Five years on, Network Rail reveals first plan for Dawlish resilience

A 360 metre-long, 7.5 metre-high sea wall will be built just west of Dawlish station to strengthen the Great Western Main Line in Devon against extreme weather - if the Government commits the £35 million that it is expected to cost.

Network Rail submitted a reserved matters planning application for the extended sea wall to Teignbridge District Council on February 4 - five years to the day since storms washed away an 80-metre section of the main line, cutting off most of Devon and all of Cornwall from the National Rail network and costing an estimated £1 billion in economic damage to the South West.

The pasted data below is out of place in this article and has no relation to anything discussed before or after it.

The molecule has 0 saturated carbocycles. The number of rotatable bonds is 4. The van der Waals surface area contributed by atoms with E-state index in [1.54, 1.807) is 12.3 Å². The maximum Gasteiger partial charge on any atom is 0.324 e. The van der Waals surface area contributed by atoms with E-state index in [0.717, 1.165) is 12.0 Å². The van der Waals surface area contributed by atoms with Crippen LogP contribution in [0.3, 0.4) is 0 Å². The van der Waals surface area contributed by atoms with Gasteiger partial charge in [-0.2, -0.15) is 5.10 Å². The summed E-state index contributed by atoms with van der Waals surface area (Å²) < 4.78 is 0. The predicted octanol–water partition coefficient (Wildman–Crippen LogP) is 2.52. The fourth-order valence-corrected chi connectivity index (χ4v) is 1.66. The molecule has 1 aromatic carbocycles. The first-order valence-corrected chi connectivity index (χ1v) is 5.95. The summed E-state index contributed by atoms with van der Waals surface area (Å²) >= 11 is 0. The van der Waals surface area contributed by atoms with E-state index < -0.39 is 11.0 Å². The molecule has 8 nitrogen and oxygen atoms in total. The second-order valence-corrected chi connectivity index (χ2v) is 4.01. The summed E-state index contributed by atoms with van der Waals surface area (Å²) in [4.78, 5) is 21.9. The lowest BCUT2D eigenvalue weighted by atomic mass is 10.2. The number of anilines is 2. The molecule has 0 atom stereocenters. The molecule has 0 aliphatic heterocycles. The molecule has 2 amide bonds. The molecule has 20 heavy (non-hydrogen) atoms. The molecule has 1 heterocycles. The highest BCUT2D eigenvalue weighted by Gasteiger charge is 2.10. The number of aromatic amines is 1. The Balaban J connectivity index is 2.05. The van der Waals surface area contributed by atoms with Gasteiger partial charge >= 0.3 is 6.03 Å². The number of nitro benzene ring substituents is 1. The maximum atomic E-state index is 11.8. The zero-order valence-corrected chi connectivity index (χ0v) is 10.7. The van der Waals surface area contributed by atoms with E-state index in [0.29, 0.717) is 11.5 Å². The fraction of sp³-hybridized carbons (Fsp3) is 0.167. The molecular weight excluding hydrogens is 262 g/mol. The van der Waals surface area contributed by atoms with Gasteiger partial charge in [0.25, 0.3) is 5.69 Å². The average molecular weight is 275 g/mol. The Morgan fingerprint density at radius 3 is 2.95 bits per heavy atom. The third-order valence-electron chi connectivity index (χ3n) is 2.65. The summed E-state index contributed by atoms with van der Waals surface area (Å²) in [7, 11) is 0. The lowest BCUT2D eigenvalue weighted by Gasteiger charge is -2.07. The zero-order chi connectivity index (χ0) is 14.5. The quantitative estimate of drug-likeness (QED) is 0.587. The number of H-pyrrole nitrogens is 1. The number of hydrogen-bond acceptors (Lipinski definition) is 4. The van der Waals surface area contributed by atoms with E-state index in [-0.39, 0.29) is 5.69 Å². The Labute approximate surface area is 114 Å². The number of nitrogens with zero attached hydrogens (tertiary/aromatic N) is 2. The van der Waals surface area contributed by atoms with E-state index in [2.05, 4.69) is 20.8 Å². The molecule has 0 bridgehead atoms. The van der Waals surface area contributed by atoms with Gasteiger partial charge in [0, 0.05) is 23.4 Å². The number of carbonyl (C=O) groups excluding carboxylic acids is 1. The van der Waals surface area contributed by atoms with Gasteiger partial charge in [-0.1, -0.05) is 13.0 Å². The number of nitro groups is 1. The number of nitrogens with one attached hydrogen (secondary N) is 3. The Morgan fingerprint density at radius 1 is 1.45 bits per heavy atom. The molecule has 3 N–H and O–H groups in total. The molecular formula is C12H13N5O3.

Subject to planning approval and government funding being granted, NR says it will take nine months for the work to be completed. It has already gone to tender for contractors, so that work can start as quickly as possible.

When completed, the sea wall will be 2.5 metres higher than the existing structure, and will have a wave return to help to send waves back towards the sea rather than over the railway. The promenade will also be wider. The plans have been developed with engineering contractor Arup.

  • For the FULL story, read RAIL 872, published on February 13, and available digitally on Android, iPad and Kindle from February 9.

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  • Anomynous - 17/02/2019 23:08

    I've heard that it will cost £80million to improve the sea wall at Dawlish. Which I think its needed. And to prevent railway line from facing another catastrophy from the sea erotion.

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